Wednesday, February 25, 2015

Court of Appeals of Maryland Bolsters Enforceability of Settlement Agreements

Falls Garden Condominium Ass’n, Inc. v. Falls Homeowners Ass’n, Inc.,
437 Md. 422, 86 A.3d 1274 (2014).

The Court of Appeals of Maryland recently added further support for the enforceability of settlement agreements prior to trial. While the underlying facts did not involve personal injury (the case actually involved a dispute over parking spots), the Court’s decision has a profound impact on the amount of leeway that defense attorneys have to impose additional conditions after the initial settlement.

Without going into too much detail regarding the facts, the underlying case involved a feud of “Hatfields and McCoys” proportions over parking spots situated between a condo association and a homeowner’s association in Baltimore County, Maryland. During the course of the litigation, the parties were able to come to a resolution and they drafted a letter of intent memorializing the terms after numerous e-mail correspondence regarding the settlement. Despite the length of the negotiation and drafting process for the letter of intent, there was no language in the letter of intent addressing the binding nature of the agreement. As happens all too often, problems arose following the execution of the letter of intent, and the homeowner’s association was forced to file a Motion to Enforce Settlement Agreement to implement the terms of the letter of intent.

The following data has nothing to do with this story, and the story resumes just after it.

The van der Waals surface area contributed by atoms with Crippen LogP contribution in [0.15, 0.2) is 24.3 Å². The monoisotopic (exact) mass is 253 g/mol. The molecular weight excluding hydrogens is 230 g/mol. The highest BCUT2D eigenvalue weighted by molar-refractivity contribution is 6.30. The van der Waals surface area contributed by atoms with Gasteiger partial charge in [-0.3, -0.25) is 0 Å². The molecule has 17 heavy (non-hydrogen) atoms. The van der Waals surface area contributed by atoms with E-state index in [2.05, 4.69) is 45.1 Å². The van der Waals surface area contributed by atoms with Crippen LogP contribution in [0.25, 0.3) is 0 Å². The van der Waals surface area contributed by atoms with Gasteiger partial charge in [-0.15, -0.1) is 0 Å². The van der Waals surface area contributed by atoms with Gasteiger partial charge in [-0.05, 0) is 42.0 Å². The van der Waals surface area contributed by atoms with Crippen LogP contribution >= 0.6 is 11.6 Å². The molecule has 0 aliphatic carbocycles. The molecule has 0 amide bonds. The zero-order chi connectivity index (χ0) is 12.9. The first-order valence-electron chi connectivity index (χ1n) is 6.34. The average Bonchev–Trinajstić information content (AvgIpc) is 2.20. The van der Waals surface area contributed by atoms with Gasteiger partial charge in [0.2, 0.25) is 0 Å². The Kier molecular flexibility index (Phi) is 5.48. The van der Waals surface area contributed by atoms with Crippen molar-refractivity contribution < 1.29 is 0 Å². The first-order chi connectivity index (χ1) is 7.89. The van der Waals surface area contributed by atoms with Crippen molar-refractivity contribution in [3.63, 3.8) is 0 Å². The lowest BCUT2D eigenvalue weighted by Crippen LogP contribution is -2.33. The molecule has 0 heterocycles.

At the subsequent hearing on the homeowners association’s motion, counsel for the condominium association argued that the association’s understanding was that there was not an enforceable agreement until every term was negotiated and a document was signed and executed by both parties. The trial court disagreed and granted the motion to enforce and entered an order directing the homeowners association to prepare a settlement agreement consistent with the terms of the letter of intent. The condominium association filed an interlocutory appeal, and the Court of Special Appeals affirmed. Falls Garden Condominium Ass’n, Inc. v. Falls Homeowners Ass’n, Inc., 215 Md. App. 115, 79 A.3d 950 (2013). The condominium association then filed the present appeal.

The Court of Appeals of Maryland, in an opinion written by the Hon. Lynne A. Battaglia, affirmed the intermediate appellate court’s ruling. Following a lengthy treatise on contract law, the Court addressed the question of whether the parties intended to be bound by the letter of intent. The Court outlined two scenarios in which Maryland law dictated that the parties were bound by the letter: (1) when, after a review of the facts, it is apparent that the parties agree on all “essential” terms, omitting only those terms that can be deemed “non-essential;” or (2) when the parties explicitly address every term and explicitly agree to such terms. While the Court found that option two did not apply, it found that the underlying facts mandated the conclusion that the letter of intent memorialized all “essential” or “material” terms of the deal.